The election of Dan Plato as chairperson of the DA metro region paves the way for him to stand as mayoral candidate ahead of next year’s municipal elections. File picture: Armand Hough / African News Agency (ANA)
The election of Dan Plato as chairperson of the DA metro region paves the way for him to stand as mayoral candidate ahead of next year’s municipal elections. File picture: Armand Hough / African News Agency (ANA)

I will stand for mayor again, says Dan Plato

By Tshego Lepule, Nathan Adams Time of article published Oct 25, 2020

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Cape Town - The election of Dan Plato as chairperson of the DA metro region paves the way for him to stand as mayoral candidate ahead of next year’s municipal elections and has sparked talk of continued divisions within the party.

Speaking to the Weekend Argus on Saturday after the announcement of his win over rival and former incumbent Grant Twigg, Plato said were the party to tap him for the position, he would be willing to stand.

With party heavyweights such as interim leader John Steenhuisen and Helen Zille coming into town to cast their votes, Plato emerged victorious along with the majority of the candidates he had hand-selected and dubbed “Dan’s Team”.

This included the election of JP Smith and Phindile Maxiti as two of the three deputy chairpersons. Twigg supporter Zahid Badroodien was elected as the third deputy chairperson.

Plato said he was looking forward to uniting the party to working towards a win for next year’s elections and moving away from contestations.

Plato said: “It is all systems go for next year’s local government elections and we must ensure we focus on the needs of voters, that issues of clean governance stay a priority, that we are corruption-free and don’t steal money from the City’s budget.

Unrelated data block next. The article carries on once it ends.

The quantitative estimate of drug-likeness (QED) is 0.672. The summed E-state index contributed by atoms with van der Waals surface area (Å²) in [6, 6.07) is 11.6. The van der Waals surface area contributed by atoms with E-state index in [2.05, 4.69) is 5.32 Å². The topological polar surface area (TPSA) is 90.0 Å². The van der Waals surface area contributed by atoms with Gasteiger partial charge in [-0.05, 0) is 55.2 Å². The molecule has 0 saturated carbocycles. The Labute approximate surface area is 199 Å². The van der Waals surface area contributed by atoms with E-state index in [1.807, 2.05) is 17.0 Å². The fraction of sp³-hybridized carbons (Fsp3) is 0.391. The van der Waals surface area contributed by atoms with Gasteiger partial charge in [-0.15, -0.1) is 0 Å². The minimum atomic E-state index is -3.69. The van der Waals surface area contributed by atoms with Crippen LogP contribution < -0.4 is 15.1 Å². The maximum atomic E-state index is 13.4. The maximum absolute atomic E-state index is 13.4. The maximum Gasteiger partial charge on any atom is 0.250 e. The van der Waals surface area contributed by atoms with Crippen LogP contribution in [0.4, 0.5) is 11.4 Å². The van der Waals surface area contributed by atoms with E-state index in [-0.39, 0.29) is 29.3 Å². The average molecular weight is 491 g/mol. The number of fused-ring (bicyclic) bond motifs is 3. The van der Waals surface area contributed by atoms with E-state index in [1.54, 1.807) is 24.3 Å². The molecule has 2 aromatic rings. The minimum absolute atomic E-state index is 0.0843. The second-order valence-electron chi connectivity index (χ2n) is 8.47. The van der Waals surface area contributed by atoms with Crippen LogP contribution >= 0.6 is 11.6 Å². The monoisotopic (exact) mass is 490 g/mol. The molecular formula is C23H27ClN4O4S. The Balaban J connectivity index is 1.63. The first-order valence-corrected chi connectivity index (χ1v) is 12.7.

“People must not misinterpret contestation and turn it into something it’s not. Grant was a good competitor, a friend, a colleague and I have great respect for him and would congratulate him on how he fought for this.”

Asked if his appointment would mean he would agree to stand as the party’s mayoral candidate next year, Plato said: “I would be willing to stand if the party chose to nominate me.”

Twigg, in conceding the race, said he accepted the outcome and congratulated the elected members. However, tensions have been brewing in the council after Twigg survived a motion of no confidence against him last year.

Earlier this month, Plato denied claims that he was behind a plot to sideline Twigg supporters through motions of no confidence.

Provincial leader Bonginkosi Madikizela, who previously endorsed Twigg, said he was looking forward to unity in the caucus and an end to the use of frivolous motions of no confidences to settle political scores.

“We don’t have to like each other before we work together towards a common goal. People must rise above petty issues,” he said.

“With motions, it does not mean that people don’t have a right to call for them but it cannot be the first attempt at resolving issues and that people won’t use it as a tit-for-tat or to settle scores.”

He also cautioned against slate politics in the selecting of certain candidates as prepared running mates. “Voters need the opportunity to freely vote for candidates they feel will do the job, not as a package pre-selected by someone as their preferred group. That is what I do not agree with.”

Opposition leaders dismissed Plato’s election as detrimental to the DA.

“If you elect a character like Dan Plato, as a leader of a Metro ... it means you are not taking Cape Town Metro seriously,” said the ANC Western Cape interim leader Lerumo Kalako.

Weekend Argus

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